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The growing season of 2021 brought a sharp reminder that weather fluctuates, and that three consecutive years of particularly hot and sunny weather (18, 19, and 20) does not mean three more will follow. The year brought the viticultural equivalent of a plague of locusts in much of France, with terrible frosts succeeded by awful hail succeeded by pests and disease. In 2021 each challenge dramatically reduced the crop, and when we resumed our annual pilgrimages to France last Spring, the barrel rooms in Burgundy’s cellars were as empty as we have seen them in twenty years of visits. But Burgundy producers are used to all of these challenges (if rarely all in the same year); and over the past generation there have been more years like 2021 than years like the recent trio.

Now that we are seeing 2021s come onto the market, we can confirm that the wines are attractive if scarce. There’s a reason for the rule of thumb that the best wines from any grape are made at the northern end of its range; and weather that gives vignerons headaches can add purity and clarity to the wine, rendering a truer expression of the place. Differences among the vintages add to the complexity of a region like Burgundy, but they also add to the pleasure.

There’s plenty of variety in this offering. As usual, January Futures includes the excellent Tuscan wines of Poggerino, now made in two colors. There is much Burgundy, of course, but also wine from the northern Rhône and the Alsace. And there is the Grüner Veltliner from our only Austrian producer, of the Wachau region along the Danube. Finally, sparkling wine makes an appearance in Cremant de Bourgogne.

We hope there will be something here for every taste and budget. If you find anything of interest, be sure to submit your orders, in case or half-case lots, by the Order Deadline of February 5, 2023. We will place orders for the wine immediately thereafter.


Gérard Thomas

St-Aubin, Burgundy

As usual, Gérard Thomas is the first of our Burgundy producers to offer their 2021s. We will taste most winemakers’ 2021s during our March visit to Burgundy, but Thomas’s wines, always in high demand, require quicker action; so we send for samples and place our order in January.

After three consecutive hot, dry vintages in Burgundy, Mother Nature decided to mix in a changeup, throwing just about every possible malady at the long-suffering winemakers of the Côte d’Or. As Jasper Morris put it, “2021 was neither the best of times nor the worst of times, though it came close to the latter.” An April frost devastated much of France, with some producers losing as much as 90% of their crop in just two nights. Then the summer turned humid, causing high risk of oidium, rot, and mildew. Harvest in the second half of September was soggy and small.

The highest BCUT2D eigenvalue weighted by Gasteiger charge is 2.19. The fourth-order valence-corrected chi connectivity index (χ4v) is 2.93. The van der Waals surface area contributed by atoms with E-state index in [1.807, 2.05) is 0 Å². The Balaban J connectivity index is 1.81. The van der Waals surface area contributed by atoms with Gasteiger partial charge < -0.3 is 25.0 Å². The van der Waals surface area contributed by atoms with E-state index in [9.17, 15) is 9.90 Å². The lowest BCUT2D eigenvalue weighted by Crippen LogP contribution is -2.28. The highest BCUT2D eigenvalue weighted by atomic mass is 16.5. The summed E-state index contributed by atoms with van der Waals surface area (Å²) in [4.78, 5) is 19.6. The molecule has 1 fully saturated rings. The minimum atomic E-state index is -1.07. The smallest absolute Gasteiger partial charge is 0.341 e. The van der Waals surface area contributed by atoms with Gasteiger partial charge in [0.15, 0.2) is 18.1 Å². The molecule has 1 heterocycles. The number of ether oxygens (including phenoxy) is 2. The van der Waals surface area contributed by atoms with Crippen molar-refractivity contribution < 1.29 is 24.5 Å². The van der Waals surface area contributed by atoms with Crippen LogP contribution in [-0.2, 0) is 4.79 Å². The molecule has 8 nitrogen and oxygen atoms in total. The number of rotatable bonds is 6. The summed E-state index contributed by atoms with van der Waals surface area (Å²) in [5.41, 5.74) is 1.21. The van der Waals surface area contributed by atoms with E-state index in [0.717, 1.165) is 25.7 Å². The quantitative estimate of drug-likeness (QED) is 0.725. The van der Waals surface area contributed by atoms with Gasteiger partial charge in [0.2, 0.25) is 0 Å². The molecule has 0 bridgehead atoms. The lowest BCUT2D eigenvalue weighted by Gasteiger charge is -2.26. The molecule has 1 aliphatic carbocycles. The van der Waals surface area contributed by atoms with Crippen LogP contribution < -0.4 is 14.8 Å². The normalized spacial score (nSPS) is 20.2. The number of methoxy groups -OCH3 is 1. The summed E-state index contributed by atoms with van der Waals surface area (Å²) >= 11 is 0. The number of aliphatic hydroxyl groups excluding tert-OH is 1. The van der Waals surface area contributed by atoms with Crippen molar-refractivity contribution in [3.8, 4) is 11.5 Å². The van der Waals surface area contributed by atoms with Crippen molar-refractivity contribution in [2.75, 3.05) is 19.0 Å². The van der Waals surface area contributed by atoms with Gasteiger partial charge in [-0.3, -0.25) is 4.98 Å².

And yet by all accounts the 2021 Burgundies are quite often lovely. They show neither the concentration nor the ripeness of the last three scorching years, but instead carry a daintiness and precision that some (including us) find a welcome relief. Thomas’s four wines are all delicious in 2021 – a throwback in style to a decade ago perhaps, but in a sleek, modern package.

Thomas’s Bourgogne blanc has long been a favorite among readers, and with many relying on it for their house white Burgundy. We’ve imported this wine for nearly 15 years, and those readers who discovered it pre-2015 will recognize an old friend in the 2021. (For those more familiar with recent vintages, picture a less intense wine with more lift — think flute rather than clarinet.) The nose shows sweet cream butter, with a lovely sucrocité. The mouth is dry and savory, trading the plump, tropical ripeness of recent vintages for a cool precision. Pair this with a plate of shrimp scampi in the spring; it’s a lovely everyday white.

The two wines from Thomas’s hometown of St-Aubin are both delightful this year. The village level St-Aubin Champ Tirant is more earthy and savory than the Bourgogne, with less cream in the nose – it’s long in the mouth, with an easygoing mouthfeel and fresh finish. Jancis Robinson’s reviewer found “rich, broad fruit with precise, sculpted purity and freshness,” and “well-judged oak.”

The St-Aubin Premier Cru “Murgers des Dents de Chien” (pictured, cover) is considered some of the best terroir in the village. Thomas’s 2021 shows smoke on the nose but not much oak, with a deep, pretty, floral character – it’s sophisticated in a way that calls to mind Puligny. On the palate it’s crackling and savory, with a long and tense finish that’s vibrant and lithe. Jancis found a “lees richness intertwined with the fruit,” with “pristine freshness” and “mouth-watering savor on the finish.” 

If there’s one white wine village whose character has most been shrouded in ripeness lately it’s Puligny-Montrachet. Classically a lean, chiseled, elegant wine, Puligny had to grapple with warm, tropical flavors of late and has at times seemed out of sorts. The 2021 vintage, with its modest ripeness and concentration, has allowed Puligny’s true character to shine through once again, and Thomas’s Puligny 1er cru “La Garenne” is a lovely example. The nose is chalky and precise with delicate white flowers and lime zest. The mouth is terrific, an honest, graceful Puligny free to be itself. We expect this to drink well for 3-4 years, and look forward to cracking one open this fall.

(case prices)

Bourgogne blanc 2021:   $295
St-Aubin “Champ Tirant” 2021:   $395
St-Aubin 1er “Murgers des Dents de Chien” 2021:   $495
Puligny-Montrachet 1er “la Garenne 2021:   $725

Domaine Michel Prunier

Auxey-Duresses, Burgundy